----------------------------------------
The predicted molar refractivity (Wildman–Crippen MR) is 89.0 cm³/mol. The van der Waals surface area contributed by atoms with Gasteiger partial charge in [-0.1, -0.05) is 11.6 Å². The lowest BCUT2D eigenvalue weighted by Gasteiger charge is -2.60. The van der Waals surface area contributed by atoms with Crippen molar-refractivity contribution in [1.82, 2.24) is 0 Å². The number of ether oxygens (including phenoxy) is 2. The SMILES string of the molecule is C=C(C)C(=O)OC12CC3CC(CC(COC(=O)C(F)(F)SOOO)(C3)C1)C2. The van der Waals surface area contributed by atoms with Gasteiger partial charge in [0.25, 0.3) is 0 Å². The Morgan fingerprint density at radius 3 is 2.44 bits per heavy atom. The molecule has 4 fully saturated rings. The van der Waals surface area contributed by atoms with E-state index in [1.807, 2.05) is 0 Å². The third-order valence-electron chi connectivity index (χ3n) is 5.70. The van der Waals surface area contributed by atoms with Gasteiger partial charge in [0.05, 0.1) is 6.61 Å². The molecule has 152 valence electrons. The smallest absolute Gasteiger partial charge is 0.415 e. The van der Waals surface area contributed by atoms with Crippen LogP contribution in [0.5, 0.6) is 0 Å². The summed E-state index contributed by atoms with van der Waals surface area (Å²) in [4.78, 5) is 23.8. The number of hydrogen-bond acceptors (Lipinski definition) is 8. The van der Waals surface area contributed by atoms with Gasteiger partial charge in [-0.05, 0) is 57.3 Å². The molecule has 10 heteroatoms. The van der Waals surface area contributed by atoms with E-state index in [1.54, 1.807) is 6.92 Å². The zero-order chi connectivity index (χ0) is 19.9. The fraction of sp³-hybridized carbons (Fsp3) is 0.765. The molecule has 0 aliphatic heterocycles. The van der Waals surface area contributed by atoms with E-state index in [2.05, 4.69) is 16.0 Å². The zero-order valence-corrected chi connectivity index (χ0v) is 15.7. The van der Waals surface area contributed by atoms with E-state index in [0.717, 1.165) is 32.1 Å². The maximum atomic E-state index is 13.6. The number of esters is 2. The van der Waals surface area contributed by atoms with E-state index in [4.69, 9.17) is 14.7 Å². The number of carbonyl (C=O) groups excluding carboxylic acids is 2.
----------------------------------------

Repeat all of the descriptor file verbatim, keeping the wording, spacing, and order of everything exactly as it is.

The predicted molar refractivity (Wildman–Crippen MR) is 89.0 cm³/mol. The van der Waals surface area contributed by atoms with Gasteiger partial charge in [-0.1, -0.05) is 11.6 Å². The lowest BCUT2D eigenvalue weighted by Gasteiger charge is -2.60. The van der Waals surface area contributed by atoms with Crippen molar-refractivity contribution in [1.82, 2.24) is 0 Å². The number of ether oxygens (including phenoxy) is 2. The SMILES string of the molecule is C=C(C)C(=O)OC12CC3CC(CC(COC(=O)C(F)(F)SOOO)(C3)C1)C2. The van der Waals surface area contributed by atoms with Gasteiger partial charge in [0.25, 0.3) is 0 Å². The Morgan fingerprint density at radius 3 is 2.44 bits per heavy atom. The molecule has 4 fully saturated rings. The van der Waals surface area contributed by atoms with E-state index in [1.807, 2.05) is 0 Å². The third-order valence-electron chi connectivity index (χ3n) is 5.70. The van der Waals surface area contributed by atoms with Gasteiger partial charge in [0.05, 0.1) is 6.61 Å². The molecule has 152 valence electrons. The smallest absolute Gasteiger partial charge is 0.415 e. The van der Waals surface area contributed by atoms with Crippen LogP contribution in [0.5, 0.6) is 0 Å². The summed E-state index contributed by atoms with van der Waals surface area (Å²) in [4.78, 5) is 23.8. The number of hydrogen-bond acceptors (Lipinski definition) is 8. The van der Waals surface area contributed by atoms with Gasteiger partial charge in [-0.05, 0) is 57.3 Å². The molecule has 10 heteroatoms. The van der Waals surface area contributed by atoms with E-state index in [1.54, 1.807) is 6.92 Å². The zero-order chi connectivity index (χ0) is 19.9. The fraction of sp³-hybridized carbons (Fsp3) is 0.765. The molecule has 0 aliphatic heterocycles. The van der Waals surface area contributed by atoms with E-state index in [2.05, 4.69) is 16.0 Å². The zero-order valence-corrected chi connectivity index (χ0v) is 15.7. The van der Waals surface area contributed by atoms with E-state index in [0.717, 1.165) is 32.1 Å². The maximum atomic E-state index is 13.6. The number of esters is 2. The van der Waals surface area contributed by atoms with E-state index in [4.69, 9.17) is 14.7 Å². The number of carbonyl (C=O) groups excluding carboxylic acids is 2.